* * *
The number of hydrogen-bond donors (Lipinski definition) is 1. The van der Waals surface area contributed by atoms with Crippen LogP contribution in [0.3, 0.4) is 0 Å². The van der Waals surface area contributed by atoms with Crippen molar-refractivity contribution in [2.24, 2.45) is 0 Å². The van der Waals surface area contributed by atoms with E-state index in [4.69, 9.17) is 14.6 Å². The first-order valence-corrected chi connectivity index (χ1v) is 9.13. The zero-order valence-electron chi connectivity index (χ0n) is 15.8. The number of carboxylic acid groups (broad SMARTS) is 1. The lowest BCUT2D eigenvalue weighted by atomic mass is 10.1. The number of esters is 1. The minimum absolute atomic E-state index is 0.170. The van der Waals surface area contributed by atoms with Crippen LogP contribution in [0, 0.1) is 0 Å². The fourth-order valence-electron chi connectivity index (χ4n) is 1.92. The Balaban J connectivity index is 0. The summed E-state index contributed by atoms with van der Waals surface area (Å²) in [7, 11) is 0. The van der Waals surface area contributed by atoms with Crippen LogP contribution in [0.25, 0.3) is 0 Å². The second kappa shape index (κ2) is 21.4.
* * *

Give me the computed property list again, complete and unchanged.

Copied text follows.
The number of hydrogen-bond donors (Lipinski definition) is 1. The van der Waals surface area contributed by atoms with Crippen LogP contribution in [0.3, 0.4) is 0 Å². The van der Waals surface area contributed by atoms with Crippen molar-refractivity contribution in [2.24, 2.45) is 0 Å². The van der Waals surface area contributed by atoms with E-state index in [4.69, 9.17) is 14.6 Å². The first-order valence-corrected chi connectivity index (χ1v) is 9.13. The zero-order valence-electron chi connectivity index (χ0n) is 15.8. The number of carboxylic acid groups (broad SMARTS) is 1. The lowest BCUT2D eigenvalue weighted by atomic mass is 10.1. The number of esters is 1. The minimum absolute atomic E-state index is 0.170. The van der Waals surface area contributed by atoms with Crippen LogP contribution in [0, 0.1) is 0 Å². The fourth-order valence-electron chi connectivity index (χ4n) is 1.92. The Balaban J connectivity index is 0. The summed E-state index contributed by atoms with van der Waals surface area (Å²) in [7, 11) is 0. The van der Waals surface area contributed by atoms with Crippen LogP contribution in [0.25, 0.3) is 0 Å². The second kappa shape index (κ2) is 21.4.